[Haskell-cafe] Why are && and || right-associative?
jerzy.karczmarczuk at unicaen.fr
Sat Apr 13 13:34:53 UTC 2019
Le 13/04/2019 à 14:29, Joachim Durchholz cites Richard O'Keefe :
>> I would
>> be astonished if you had been told that
>> a ** b ** c
>> was defined to be
>> a ** (b ** c)
>> back in 1950-something,
> Actually we were told, with the reasoning that (a ** b) ** c is the
> same as a ** (b * c), I recall that that was presented as "nothing new
> there so not worth defining it that way).
> Truth be told, that was the 1970-something for me.
'70?? Even worse...
I began my school in '50-something, and I was duly taught that. And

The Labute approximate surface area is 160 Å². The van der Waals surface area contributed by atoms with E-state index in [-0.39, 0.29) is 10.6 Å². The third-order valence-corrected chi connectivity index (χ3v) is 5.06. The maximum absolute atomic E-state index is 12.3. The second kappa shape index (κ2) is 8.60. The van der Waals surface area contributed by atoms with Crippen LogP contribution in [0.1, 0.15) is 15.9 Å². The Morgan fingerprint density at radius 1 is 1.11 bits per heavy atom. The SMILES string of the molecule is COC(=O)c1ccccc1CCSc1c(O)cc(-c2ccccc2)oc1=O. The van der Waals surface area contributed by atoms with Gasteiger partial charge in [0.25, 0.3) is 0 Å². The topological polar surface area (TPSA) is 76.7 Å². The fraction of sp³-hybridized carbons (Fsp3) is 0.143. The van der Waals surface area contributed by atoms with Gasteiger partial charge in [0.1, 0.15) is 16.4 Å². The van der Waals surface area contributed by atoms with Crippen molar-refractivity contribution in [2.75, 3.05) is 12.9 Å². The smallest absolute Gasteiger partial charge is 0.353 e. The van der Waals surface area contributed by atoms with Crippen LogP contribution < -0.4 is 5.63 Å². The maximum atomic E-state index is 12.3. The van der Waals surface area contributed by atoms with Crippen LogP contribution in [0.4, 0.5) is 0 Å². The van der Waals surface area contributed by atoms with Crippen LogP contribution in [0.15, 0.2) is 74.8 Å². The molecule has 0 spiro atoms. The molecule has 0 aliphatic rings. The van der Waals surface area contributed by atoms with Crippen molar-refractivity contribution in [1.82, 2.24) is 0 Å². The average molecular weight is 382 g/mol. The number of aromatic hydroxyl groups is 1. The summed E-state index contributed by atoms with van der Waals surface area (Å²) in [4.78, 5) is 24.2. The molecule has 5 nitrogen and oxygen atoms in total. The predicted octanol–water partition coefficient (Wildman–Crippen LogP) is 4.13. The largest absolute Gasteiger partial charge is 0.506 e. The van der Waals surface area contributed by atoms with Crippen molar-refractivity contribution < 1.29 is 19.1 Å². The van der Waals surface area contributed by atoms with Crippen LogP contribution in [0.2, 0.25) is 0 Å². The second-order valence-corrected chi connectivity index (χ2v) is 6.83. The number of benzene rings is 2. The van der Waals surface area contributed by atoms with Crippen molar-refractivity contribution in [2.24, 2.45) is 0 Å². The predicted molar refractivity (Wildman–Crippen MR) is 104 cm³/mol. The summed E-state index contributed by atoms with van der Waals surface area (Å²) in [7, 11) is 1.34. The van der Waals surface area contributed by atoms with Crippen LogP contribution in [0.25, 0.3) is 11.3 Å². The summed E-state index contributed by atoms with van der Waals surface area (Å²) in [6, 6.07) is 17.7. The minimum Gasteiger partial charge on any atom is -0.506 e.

without "nothing new here", which I find rather unpleasantly surprising.
My teacher pointed out that (a**b)**c is equal to a**(b*c), so the left
associativity would not be extremely clever.
Joachim says in his previous posting:
> I guess my intuition is more based on math, where associativity is an
> irrelevant detail
Now, this is for me a *REALLY* peculiar vision of math. Irrelevant
detail?? Where? In the categorical calculus perhaps? Abandon the
associativity of morphisms, and you will see...
In Lie algebras maybe? Well, add the associativity to it, and kill all
the quantum theory.
There are many people, mainly young (e.g. my students) who have a
tendency to "see mathematics" through "computer lenses" - parsing,
implementable data structures, recursion as an implementation detail,
etc. For the mathematical culture this is harmful.
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